Fibromyalgia is a debilitating disorder that is estimated to affect 2% (5 million) of the population of the United States. The ratio of female to male is approximately 9:1. It is also estimated that fibromyalgia costs the U.S. economy 9.2 billion dollars annually.
Symptoms accompanying this disorder include widespread muscular and joint pain, spasm and diffuse tenderness in most areas of the body, unrefreshing sleep, fatigue and emotional distress. The Arthritis Foundation describes fibromyalgia as a form of soft tissue and muscular rheumatism. It is frequently associated with disorders such as irritable bowel, chronic fatigue and myofascial pain syndrome.
Diagnosis of fibromyalgia is made by clinical elimination. Patients with no known diagnosis but with widespread pain, muscle spasm and fatigue of greater than three months duration; examination of specific sites of the body revealing 11 of the 18 sites on both sides of the body are painful on palpation, the diagnosis of fibromyalgia is made. These specific sites are at the base of the occiput, the cervical anterior, the trapezius, the supraspinatus, the second rib, the epicondyle on the elbow region, the greater trochanter, the gluteus and the fat pad on the knee.
Chronic fatigue is often associated with fibromyalgia as well as many other disorders. These disorders include irritable bowel and bladder, panic disorder, amnesia disorder, allergic rhinitis, blurred vision, muscle fasciculation, myasthenia, interstitial cystitis, sleep disorder, headache, bruxism, TMJ syndrome, alopecia, thermal regulatory dysfunction, lymphadenalgia, dyspnea, chemical sensitivity, endometriosis, PMS, heart palpitation, photophobia, vertigo, Raynaud’s phenomenon and dysmenorrhea. The etiology of fibromyalgia is unclear and unknown, and there is no effective curative treatment. Current therapy is directed primarily to alleviation of symptoms and management of pain.
Therefore, management using nonprescription medication, prescription anti-inflammatory drugs, injection of local anesthetic agents, physical therapy and exercise all are used to reduce symptoms related to the problems mentioned above. Medications such as tricyclic antidepressants are commonly prescribed to promote deeper sleep, which sometimes reduce symptoms. However, almost all current therapies are limited to reducing the severity of symptoms rather than treating the cause of the symptoms.
Observations about Female Fibromyalgia Patients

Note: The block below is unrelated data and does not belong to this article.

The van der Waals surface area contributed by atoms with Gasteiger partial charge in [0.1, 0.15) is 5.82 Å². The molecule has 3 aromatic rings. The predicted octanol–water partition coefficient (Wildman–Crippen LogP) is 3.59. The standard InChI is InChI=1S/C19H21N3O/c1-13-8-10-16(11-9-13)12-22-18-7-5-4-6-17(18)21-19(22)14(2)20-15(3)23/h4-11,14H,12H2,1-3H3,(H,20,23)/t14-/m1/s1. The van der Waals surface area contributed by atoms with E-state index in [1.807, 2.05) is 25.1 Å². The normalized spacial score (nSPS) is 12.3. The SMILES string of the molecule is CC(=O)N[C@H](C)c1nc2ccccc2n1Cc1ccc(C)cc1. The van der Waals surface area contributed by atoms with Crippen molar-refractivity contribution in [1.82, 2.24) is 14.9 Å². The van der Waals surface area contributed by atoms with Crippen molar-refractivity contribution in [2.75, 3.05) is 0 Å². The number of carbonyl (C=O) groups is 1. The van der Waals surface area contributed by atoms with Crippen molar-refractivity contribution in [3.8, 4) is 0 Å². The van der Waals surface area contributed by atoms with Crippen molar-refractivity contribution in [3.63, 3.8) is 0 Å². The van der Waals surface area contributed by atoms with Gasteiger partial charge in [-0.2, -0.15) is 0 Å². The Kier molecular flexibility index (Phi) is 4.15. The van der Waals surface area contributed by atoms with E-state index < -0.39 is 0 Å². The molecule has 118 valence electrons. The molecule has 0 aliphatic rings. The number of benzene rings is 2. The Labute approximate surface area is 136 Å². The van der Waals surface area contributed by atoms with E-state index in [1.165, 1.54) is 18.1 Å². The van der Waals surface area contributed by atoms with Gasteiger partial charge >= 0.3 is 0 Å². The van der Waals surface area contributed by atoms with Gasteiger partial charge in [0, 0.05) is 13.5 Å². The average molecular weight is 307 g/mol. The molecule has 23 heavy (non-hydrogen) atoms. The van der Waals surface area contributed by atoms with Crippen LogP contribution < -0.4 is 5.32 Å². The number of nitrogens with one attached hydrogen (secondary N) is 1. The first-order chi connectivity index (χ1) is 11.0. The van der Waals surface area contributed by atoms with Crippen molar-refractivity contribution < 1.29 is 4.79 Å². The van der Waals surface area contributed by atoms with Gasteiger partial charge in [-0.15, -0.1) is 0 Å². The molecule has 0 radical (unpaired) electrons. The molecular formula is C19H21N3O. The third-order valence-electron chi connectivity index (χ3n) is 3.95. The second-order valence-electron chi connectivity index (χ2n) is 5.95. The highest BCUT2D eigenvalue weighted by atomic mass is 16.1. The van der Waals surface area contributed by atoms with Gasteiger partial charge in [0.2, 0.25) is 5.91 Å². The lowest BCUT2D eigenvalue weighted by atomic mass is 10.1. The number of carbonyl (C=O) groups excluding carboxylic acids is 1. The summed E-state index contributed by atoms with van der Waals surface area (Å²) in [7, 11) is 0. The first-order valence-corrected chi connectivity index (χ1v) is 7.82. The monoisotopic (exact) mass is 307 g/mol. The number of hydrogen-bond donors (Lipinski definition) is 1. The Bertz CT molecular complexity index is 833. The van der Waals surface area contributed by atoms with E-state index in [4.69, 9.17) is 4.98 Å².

Over the course of many years I have observed fibromyalgia patients and have come to some rather interesting observations. Female fibromyalgia patients seem to have increased severity of their symptoms one week before and one week during menstruation on a regular basis. Further, many fibromyalgia patients’ symptoms appear or to be greatly aggravated during menopause between their fourth and fifth decades, or prematurely through surgically induced menopause. One other interesting observation I have made during these years was that many fibromyalgia patients reported remission of their symptoms when they were pregnant, and the return of their S/S almost within one to two months after delivery.
Myofascial pain syndrome
At about the same time, I began to utilize botulinum toxin in many patients with myofascial pain syndrome. I also found that many fibromyalgia patients with cervical neck pain or headaches responded to botulinum toxin injections to the musculature surrounding the cervical neck. This indicated to me that somehow the musculature on these patients is shortened and contracted, and that the tonicity of the muscles must play a part in the pathogenesis of their symptoms.
Discovery of Relaxin
These observations gave me insight to begin searching for any agent or hormone within our body that would have an effect on the collagen of connective tissues. This agent must have effect on the contraction or the shortening of the muscle through the effect on collagen, resulting in spasm and spasticity of the musculature. It was through this search that I came to a little known pregnancy hormone called relaxin which is produced ten times higher during pregnancy in most mammals.
Role of Relaxin
Relaxin has a diverse range of effects, including the production and remodeling of collagen, increase in elasticity and relaxation of muscles, tendons and ligaments during pregnancy, particularly in the pelvis. It is this hormone that is responsible for the remodeling of the pelvic region in preparation for descent of the fetus.
The physiology of relaxin has been well documented in the literature regarding its structure, function and property. It is a polypeptide very similar to insulin and is secreted in females in the ovaries, and in males in the seminal tubules.
Preparation of Relaxin
Relaxin hormone has been prepared from animal form, particularly the pregnant sow, and had been used quite extensively in the 50’s and 60’s as an agent for shortening of labor, ripening of the cervix and the treatment of scleroderma and peripheral vascular disease. More than three thousand people have been treated with relaxin with various degrees of response to the porcine relaxin. Human form of relaxin has been prepared synthetically by recombinant DNA method and is presently produced by Connetics Corporation in Palo Alto, California.
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